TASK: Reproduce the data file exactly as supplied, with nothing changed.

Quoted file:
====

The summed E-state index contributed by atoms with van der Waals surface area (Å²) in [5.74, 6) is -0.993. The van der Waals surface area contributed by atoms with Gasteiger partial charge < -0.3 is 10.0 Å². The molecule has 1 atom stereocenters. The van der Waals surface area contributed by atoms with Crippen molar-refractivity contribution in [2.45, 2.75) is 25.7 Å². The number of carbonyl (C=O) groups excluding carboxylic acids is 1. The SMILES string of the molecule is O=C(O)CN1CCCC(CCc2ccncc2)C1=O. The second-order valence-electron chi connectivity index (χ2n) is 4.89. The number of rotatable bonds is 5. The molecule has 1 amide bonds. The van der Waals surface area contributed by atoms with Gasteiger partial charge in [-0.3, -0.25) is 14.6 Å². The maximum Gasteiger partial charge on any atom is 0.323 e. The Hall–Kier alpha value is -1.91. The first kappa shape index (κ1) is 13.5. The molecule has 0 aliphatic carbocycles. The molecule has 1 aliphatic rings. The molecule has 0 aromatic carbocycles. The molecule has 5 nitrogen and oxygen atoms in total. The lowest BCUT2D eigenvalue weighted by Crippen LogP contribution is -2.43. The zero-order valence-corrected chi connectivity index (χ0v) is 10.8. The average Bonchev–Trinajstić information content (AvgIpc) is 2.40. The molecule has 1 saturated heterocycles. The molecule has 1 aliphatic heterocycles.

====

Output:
The summed E-state index contributed by atoms with van der Waals surface area (Å²) in [5.74, 6) is -0.993. The van der Waals surface area contributed by atoms with Gasteiger partial charge < -0.3 is 10.0 Å². The molecule has 1 atom stereocenters. The van der Waals surface area contributed by atoms with Crippen molar-refractivity contribution in [2.45, 2.75) is 25.7 Å². The number of carbonyl (C=O) groups excluding carboxylic acids is 1. The SMILES string of the molecule is O=C(O)CN1CCCC(CCc2ccncc2)C1=O. The second-order valence-electron chi connectivity index (χ2n) is 4.89. The number of rotatable bonds is 5. The molecule has 1 amide bonds. The van der Waals surface area contributed by atoms with Gasteiger partial charge in [-0.3, -0.25) is 14.6 Å². The maximum Gasteiger partial charge on any atom is 0.323 e. The Hall–Kier alpha value is -1.91. The first kappa shape index (κ1) is 13.5. The molecule has 0 aliphatic carbocycles. The molecule has 1 aliphatic rings. The molecule has 0 aromatic carbocycles. The molecule has 5 nitrogen and oxygen atoms in total. The lowest BCUT2D eigenvalue weighted by Crippen LogP contribution is -2.43. The zero-order valence-corrected chi connectivity index (χ0v) is 10.8. The average Bonchev–Trinajstić information content (AvgIpc) is 2.40. The molecule has 1 saturated heterocycles. The molecule has 1 aliphatic heterocycles.